Debt is something most Canadians now accept as almost essential to getting by. Many economists worry that record levels of household debt will be unsustainable as interest rates rise, as expected. What about farmers? They’re clearly on the same path. A recent headline “Canadian Farmers Held Record Amount of Debt in 2016” received virtually no attention. I think it matters.
I’m no puritan when it comes to debt. I’ve never forgotten reading John Kenneth Galbraith at university on the Great Depression. He wrote that there were excellent carpenters who needed work, lumber, hammers and nails, people who desperately needed homes. What was missing was the capital required to finance building, and governments and banks were just too stubborn to make it available. Galbraith says the misery and suffering caused by this was unforgiveable. Galbraith’s professional career took him to a number of top economic and diplomatic posts in the United States, but his roots gave him, in my opinion, an extraordinary amount of common sense. He grew up on a farm in Iona Station, Ontario, and often said the long days and hard work of farming made everything else seem easy.
So let’s try to bring some common sense to farm debt. The amount of money is one thing, $90.8 Billion nationally in 2016 (not including household debt like home mortgages and car loans), up 7.5% from the year before. What’s more troubling is that collectively debt levels continue to rise year after year. Put differently, debt has not been paid down since 1993, despite what Statistics Canada has reported as some very good years for farmers. On PEI some debt was paid down in 2012, but since then debt levels have gone up by $150 Million to more than it’s ever been, $783 Million in 2016. Loans from provincial agencies are also at record levels, up to almost $48 Million. What’s more worrying here was the increase last year in what’s called “trade credit’, up 16%. Farmers use it when they can’t borrow any more from traditional lenders like banks. It can sometimes come from friends or family, but most often from suppliers or buyers. The down side for farmers is that they lose control over where they’ll sell their crop, and at what price. It’s virtually pledged to whoever supplied the credit, and dealers and processors can take advantage of this. It keeps farmers in financial trouble in business for one more year, one more roll of the dice, but a price is paid by the loss of control.
Debt obviously isn’t always bad. Money can be borrowed to buy more land or farm machinery, construct new buildings, all can make a farm more productive. What I’ve seen over the years however is that farmers are continually chasing the market, which is always demanding lower prices, even as costs go up. If the margins keep shrinking then more volume can look like a solution. Until it isn’t, especially if other farmers are on the same track and markets become over supplied. So yes borrowing can make a farm more efficient but not necessarily more profitable. What we do know is that the pressure on farmers to be more productive is relentless.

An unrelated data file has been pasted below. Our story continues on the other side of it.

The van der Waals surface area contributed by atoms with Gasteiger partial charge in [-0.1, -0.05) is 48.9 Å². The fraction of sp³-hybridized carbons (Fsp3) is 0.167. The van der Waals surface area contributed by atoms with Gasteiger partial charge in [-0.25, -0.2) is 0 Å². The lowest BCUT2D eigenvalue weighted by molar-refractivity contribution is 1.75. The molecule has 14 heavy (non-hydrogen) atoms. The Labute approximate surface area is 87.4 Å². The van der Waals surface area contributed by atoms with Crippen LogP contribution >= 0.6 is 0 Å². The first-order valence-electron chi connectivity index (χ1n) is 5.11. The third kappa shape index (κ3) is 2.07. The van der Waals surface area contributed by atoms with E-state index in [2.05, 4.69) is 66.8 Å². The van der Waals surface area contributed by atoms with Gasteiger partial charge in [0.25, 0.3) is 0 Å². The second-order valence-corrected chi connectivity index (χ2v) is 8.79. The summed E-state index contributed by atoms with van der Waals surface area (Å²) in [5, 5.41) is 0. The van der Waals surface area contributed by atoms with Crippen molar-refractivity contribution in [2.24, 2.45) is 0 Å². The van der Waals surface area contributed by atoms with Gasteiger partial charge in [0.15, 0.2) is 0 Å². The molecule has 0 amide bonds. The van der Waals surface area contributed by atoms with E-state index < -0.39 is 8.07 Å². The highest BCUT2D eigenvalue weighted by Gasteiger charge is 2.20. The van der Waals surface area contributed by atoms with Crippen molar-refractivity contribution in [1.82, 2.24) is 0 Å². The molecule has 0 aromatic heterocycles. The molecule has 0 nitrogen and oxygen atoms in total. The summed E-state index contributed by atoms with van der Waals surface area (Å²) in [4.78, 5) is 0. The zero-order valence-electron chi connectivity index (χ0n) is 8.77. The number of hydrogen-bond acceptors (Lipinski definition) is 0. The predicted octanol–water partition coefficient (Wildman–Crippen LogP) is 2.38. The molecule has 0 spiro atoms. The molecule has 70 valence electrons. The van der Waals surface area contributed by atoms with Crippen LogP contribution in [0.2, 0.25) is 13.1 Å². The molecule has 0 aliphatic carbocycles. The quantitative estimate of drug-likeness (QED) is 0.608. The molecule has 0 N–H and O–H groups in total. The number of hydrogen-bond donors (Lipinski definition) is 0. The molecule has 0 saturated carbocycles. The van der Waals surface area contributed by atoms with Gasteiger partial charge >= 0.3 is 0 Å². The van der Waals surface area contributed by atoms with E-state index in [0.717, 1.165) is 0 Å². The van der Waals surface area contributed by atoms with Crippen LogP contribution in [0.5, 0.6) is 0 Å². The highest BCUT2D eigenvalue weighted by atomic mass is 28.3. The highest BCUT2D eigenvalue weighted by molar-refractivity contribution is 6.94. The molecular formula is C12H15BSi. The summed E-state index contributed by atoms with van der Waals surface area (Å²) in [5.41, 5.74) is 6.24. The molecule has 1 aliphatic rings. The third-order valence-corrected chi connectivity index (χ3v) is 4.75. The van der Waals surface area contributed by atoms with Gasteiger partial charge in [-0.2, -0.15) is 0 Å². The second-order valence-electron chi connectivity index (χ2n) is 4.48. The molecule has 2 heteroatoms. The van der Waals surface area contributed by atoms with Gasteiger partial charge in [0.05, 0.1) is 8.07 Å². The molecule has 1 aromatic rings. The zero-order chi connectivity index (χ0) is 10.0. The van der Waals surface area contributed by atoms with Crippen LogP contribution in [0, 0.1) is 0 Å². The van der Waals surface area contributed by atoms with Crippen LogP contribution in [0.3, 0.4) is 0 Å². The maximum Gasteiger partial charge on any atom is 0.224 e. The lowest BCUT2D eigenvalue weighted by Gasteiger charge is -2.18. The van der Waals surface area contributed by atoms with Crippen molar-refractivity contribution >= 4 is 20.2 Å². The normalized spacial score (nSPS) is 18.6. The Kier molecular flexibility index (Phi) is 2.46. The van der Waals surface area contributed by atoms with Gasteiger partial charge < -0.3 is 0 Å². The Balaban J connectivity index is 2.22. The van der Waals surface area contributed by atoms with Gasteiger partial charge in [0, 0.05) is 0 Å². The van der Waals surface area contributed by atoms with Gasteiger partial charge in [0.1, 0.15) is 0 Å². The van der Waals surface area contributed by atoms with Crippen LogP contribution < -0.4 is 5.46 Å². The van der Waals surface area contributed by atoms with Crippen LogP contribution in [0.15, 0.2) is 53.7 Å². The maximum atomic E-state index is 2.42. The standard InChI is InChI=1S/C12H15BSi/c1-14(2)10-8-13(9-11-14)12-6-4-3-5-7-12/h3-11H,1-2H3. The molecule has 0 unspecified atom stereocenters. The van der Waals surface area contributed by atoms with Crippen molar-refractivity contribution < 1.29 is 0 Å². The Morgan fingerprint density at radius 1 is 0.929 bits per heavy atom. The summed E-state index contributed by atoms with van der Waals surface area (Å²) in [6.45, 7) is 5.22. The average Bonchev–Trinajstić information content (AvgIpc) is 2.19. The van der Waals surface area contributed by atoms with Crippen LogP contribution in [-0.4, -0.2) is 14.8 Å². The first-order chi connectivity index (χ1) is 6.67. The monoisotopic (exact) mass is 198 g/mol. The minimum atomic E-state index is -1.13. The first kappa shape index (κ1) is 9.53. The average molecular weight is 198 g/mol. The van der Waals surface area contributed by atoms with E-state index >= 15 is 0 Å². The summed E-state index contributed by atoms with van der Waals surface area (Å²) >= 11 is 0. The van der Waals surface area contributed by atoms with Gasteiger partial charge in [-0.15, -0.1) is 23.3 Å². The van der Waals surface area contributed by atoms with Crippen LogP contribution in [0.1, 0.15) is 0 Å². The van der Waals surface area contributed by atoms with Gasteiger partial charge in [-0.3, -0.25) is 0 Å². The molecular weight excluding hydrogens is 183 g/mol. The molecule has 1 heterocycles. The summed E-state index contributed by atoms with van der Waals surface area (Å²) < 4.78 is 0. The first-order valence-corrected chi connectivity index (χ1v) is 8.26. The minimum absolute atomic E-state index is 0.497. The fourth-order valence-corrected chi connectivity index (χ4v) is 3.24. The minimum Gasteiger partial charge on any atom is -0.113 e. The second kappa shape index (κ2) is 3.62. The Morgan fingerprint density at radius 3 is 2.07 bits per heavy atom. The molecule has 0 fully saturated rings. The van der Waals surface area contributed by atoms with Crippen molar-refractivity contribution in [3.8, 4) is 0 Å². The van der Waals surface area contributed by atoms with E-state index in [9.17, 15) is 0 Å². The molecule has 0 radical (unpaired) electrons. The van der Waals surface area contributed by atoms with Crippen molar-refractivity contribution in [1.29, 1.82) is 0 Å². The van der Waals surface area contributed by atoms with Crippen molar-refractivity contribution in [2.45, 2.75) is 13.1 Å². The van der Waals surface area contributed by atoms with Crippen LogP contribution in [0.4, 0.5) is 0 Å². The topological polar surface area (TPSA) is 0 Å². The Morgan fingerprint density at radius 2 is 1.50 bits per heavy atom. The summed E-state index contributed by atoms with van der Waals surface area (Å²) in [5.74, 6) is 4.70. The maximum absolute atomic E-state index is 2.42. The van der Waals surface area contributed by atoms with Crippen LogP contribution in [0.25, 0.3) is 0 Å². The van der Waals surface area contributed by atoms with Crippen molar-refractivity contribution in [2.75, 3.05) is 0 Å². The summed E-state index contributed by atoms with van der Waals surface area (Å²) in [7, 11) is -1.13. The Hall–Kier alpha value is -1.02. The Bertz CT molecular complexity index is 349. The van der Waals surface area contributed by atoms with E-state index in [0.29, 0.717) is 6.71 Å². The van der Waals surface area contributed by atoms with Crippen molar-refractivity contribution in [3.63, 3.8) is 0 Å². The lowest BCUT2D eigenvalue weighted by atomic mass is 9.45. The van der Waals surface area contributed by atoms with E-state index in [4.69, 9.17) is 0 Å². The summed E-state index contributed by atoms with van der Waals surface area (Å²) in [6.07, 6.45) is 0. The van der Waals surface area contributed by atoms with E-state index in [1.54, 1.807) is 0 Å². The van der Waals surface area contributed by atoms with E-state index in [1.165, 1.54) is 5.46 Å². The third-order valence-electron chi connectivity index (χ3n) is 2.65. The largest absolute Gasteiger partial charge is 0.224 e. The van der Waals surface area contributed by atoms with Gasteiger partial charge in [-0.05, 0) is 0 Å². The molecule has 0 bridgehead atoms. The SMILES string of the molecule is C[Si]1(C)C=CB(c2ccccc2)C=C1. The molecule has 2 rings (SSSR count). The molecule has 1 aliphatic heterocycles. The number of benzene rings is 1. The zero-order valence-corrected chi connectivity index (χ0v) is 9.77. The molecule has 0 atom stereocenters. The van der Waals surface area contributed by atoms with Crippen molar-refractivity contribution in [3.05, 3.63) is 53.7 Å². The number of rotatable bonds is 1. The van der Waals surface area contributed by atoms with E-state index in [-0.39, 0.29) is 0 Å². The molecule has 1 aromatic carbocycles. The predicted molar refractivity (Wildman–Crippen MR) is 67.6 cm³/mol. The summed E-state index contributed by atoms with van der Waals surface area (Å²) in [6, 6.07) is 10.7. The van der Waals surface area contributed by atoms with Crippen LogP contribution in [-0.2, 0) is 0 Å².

I’m certainly not saying that every farm is losing money every year. The smartest thing I was ever told about farm finances is that one third of farmers are making money, and another third are losing, all because of good luck and market conditions elsewhere. It’s the middle third you have to pay attention to. I’ve called them the solid family farmers, the ones who don’t brag or complain. What I do hear from those willing to share is that they’re treading water at best, or slowly eating into their equity year by year at worst, not enough to alarm their creditors, but enough that the future looks uncertain.
Equity is the final piece of the debt puzzle that looks worrying. Land and building values have been going up steadily, 10.9% a year nationally for the last 4 years, but Farm Credit is predicting just 4% growth this year, and 1% next. PEI farmers have benefited (or been hurt if a farmer is looking to buy land) by farm purchases by Taiwanese monks, and Amish families from Ontario.
Then there’s this. A Farm Credit economist Craig Klemmer uses something he calls liquidity to measure the financial health of farmers. It’s the ratio of current assets to liabilities, and it determines the ability of farms to weather setbacks like poor harvests, or very low prices. Grain, oilseed and poultry operations have the best liquidity numbers. The worst? Potatoes and dairy, two of the most important commodities on PEI. Klemmer says the low number for dairy isn’t a problem because of “continuous production and predictable cash flows.” He indicates about a third of potato producers nationally are on very poor footing financially, and that’s clearly not good for PEI. I do worry many potato producers here feel boxed in by debt.
But perhaps John Kenneth Galbraith can cheer us up a bit with one of his famous comments: “The only function of economic forecasting is to make astrology look respectable.” Maybe everything will work out. Maybe.